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Hello,

your piece is a fine specimen of the Italian Silver Medal for Military Valour, of the type awarded after WW1 and in the early WW2. Being unnamed, most possibly, it was awarded to a foreigner as a "on the field" ("Sul Campo") award.

From the pictures I see the mint marks of the crowned "Z" and "F.G", that have to be on any officially awarded piece; the case is also the correct one.

No wonder then, that the medal could have been awarded to a German soldier on one of the fronts where Italian and German troops fought together.

In the Italian award system, the Silver Medal for Valour is the second highest award for gallantry and courage in combat.

Best wishes,

E.L.

Edited by Elmar Lang
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Hi,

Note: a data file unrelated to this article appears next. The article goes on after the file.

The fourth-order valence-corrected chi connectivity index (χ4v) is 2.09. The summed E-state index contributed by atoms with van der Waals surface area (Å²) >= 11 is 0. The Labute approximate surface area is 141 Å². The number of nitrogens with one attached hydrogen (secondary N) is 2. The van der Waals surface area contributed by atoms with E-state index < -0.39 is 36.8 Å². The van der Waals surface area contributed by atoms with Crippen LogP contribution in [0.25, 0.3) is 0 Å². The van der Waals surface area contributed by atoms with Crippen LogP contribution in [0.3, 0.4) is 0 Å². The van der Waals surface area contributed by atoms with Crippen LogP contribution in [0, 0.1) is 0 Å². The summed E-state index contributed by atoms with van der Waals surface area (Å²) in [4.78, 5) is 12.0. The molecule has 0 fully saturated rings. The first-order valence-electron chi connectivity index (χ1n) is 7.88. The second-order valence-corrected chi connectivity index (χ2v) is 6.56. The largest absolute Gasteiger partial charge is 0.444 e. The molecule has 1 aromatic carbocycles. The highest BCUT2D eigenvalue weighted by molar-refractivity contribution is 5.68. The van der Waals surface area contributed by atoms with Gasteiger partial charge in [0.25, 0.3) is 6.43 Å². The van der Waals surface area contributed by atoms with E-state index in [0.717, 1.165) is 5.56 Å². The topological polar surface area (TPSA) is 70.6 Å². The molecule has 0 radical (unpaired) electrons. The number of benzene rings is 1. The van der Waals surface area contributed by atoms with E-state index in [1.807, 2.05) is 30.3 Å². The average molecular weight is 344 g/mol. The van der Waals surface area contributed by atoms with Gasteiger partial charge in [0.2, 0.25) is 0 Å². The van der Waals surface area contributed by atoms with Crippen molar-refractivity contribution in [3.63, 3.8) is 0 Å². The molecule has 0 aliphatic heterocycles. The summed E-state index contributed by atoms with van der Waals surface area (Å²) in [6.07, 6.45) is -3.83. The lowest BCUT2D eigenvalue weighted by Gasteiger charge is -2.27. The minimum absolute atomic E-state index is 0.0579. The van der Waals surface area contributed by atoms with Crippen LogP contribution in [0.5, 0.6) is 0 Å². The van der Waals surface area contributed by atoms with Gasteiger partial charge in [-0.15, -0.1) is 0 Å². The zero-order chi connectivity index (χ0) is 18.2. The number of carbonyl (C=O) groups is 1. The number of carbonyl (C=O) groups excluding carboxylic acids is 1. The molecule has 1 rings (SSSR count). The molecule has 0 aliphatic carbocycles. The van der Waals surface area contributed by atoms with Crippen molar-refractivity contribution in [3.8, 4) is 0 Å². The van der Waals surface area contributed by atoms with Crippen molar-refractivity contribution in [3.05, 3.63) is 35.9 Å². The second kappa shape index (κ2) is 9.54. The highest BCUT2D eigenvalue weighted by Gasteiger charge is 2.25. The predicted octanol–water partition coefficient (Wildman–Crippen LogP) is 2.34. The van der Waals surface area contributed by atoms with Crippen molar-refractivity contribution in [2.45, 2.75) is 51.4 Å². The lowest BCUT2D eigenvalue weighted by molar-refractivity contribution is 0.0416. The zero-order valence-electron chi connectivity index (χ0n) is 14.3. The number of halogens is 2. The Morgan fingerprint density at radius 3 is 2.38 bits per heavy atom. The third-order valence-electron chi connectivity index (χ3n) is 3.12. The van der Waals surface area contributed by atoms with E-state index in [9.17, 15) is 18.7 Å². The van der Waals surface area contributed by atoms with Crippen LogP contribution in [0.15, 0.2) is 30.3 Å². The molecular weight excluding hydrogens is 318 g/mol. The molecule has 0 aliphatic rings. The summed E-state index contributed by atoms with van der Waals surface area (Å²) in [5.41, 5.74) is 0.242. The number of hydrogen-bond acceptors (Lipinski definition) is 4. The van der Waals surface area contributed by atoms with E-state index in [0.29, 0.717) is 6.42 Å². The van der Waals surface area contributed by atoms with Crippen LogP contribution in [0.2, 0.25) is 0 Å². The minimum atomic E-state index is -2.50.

I know that named Al Valore medals to foreigners of the Axis powers, existed for sure.

Usually, named pieces were those awarded after an operational phase, where the higher commands had time to collect proposals for awards. those accepted, had enough time to allow The Ministry of War in Italy, to order named medals to the Royal Mint.

As said, the medals awarded "On the Field", were given out for instance from an Army Corps Command, that disposed of a certain number of unnamed medals, to be awarded very shortly after the date of an act of gallantry.

Curiously, at a recent auction, Iìve had the opportunity to purchase three award documents of resp. a Silver, a Bronze and a Cross for Military Valour, to German Luftwaffe NCOs of the flying personnel, dating from 1941. The medals were missing though, but such documents to non-italians, are very rare.

Best wishes,

E.L.

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In Italy, what in Germany is called Spangenstück never bears any mint mark. They were made by private firms like Johnson, Lorioli, Pagani, etc.

Interesting to see an unnamed, official medal. It's a pity that often, they fall into the hands of some "creative" people, trying to upgrade them with an attempt of an old, engraved naming, thus damaging an otherwise good piece.

Best wishes,

E.L.

Edited by Elmar Lang
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